'Every time you are active, your mental health improves'

Jason Eaton from Cadbury House

Jason Eaton. - Credit: Cadbury House

It's nearly a year since we were all placed under the first country-wide lockdown and while it might have seemed a little novel being able to wear what we like while getting side-tracked by household chores, that novelty for many is starting to wear a bit thin. 

Now we’re in the third and current lockdown, a lot of us are working from home once again and according to Jason Eaton, general manager at theclub and spa at Cadbury House in Congresbury, part of the home working plan must include some form of exercise. 

Woman running

Exercising helps to boost your mental health. - Credit: Pixabay

Jason said: “First and foremost, every time you are active, your mental health improves and in the current situation, that’s really important. 

“We gain short-term mental health benefits from each bout of activity, so doing even small amounts is worthwhile. 

“Physical activity of any intensity is good for your mood. It does not matter what type of activity you choose, different forms of exercise; walking, cycling, yoga, dance aerobics, tai chi and running all trigger similar positive mental health benefits. 

Lady doing yoga

Yoga is a good exercise to do at home. - Credit: Pixabay

“If you are unable to go out, changing your normal activities to something that you can do indoors will help your mental health. For example, replacing your normal cycling activity with an online dance aerobics class will also help maintain your aerobic fitness, while replacing it with yoga will help with strength, balance and mental health. 

“Anything is good, but more is better. This means that whatever your starting point, doing a bit more activity will help to combat social isolation and anxiety.” 

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Another important element Jason is keen to highlight is the need to break up the amount of time we are sitting down. 

He added: “A major change to physical activity levels for those now working at home is the loss of active commuting to work or other journeys, and the incidental activity of moving around the office.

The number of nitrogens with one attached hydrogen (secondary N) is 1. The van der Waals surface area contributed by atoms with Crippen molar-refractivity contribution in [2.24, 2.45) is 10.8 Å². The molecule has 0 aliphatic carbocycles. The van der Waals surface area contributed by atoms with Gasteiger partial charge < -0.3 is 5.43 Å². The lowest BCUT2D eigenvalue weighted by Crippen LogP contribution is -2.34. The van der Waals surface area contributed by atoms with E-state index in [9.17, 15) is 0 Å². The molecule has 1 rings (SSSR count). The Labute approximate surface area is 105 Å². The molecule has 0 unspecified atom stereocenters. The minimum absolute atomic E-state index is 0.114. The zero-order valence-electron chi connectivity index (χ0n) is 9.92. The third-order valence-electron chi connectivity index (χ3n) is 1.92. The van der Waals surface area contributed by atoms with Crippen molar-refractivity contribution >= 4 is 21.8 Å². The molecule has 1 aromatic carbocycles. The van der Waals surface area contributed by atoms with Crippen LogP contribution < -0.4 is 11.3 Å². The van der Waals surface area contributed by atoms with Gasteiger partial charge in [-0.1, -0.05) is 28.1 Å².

Woman at computer

Try to get up from your desk every 30 minutes to give yourself a break. - Credit: Pixabay

“In normal times, office workers spend approximately 70 per cent of an eight-hour workday sitting and the move to home working could potentially increase this.” 

According to Jason there are a number of simple strategies that can help us sit down less. 

He added: “It’s may sound very simplistic but making sure you stand up at least every 30 minutes will help. Sitting less by aiming for equal amounts of sitting and standing time and moving more by increasing the type of physical activity you do just from one activity to another will also help. 

“Set reminders to stand up every 30 minutes, walk to get water regularly, or stand when you feel uncomfortable and need to change position. If you have an adjustable desk at home, try to spend equal amounts of time standing and sitting. If not, you can sit less by standing during online meetings and telephone calls. 

Woman cycling

Exercise and getting outside can improve mood and fitness. - Credit: Pixabay

“Move more by combining every other 30-minute stand up with walking laps around your house. If you have stairs, make sure that you include them in your lap. If you have more than one toilet in your house, use the one furthest from where you are working. 

“Moving for 1-2 minutes every half an hour is enough to break up your sitting. You can perform body weight exercises in small spaces and with little equipment. For example, calf-raises, knee to elbow and standing wall press-ups target strength, flexibility, coordination and balance. 

Woman doing crunches

You can perform exercises in small spaces and with little equipment. - Credit: Pixabay

“More advanced exercise such as lunges, squats and sit-ups are alternatives for those who are already active. If you do not have any fitness equipment, look around your home and see what you can use instead. For example, you can use tins of food as hand weights for upper body strength exercises.” 

Weights and scales

You can use gym equipment, or tins of food as weights. - Credit: Pixabay

While the new guidelines about social distancing mean that it may be impossible to be active with friends, Jason believes technology offers those who are self-isolating a way to connect with friends, family.

Dog walk

Staying active helps to improve your mental health. - Credit: Pixabay

He said: “Take the opportunity to engage with those self-isolating with you (your family and pets). Play fetch with the dog in the garden if you have one, have a quick game of hide and seek with your children or grab a paintbrush with your partner to repaint that bathroom ceiling. 

“It does not matter what you do, how much you do or how you do it, any increase in physical activity accompanied by increased connection to those around you will benefit your physical and mental health.” 

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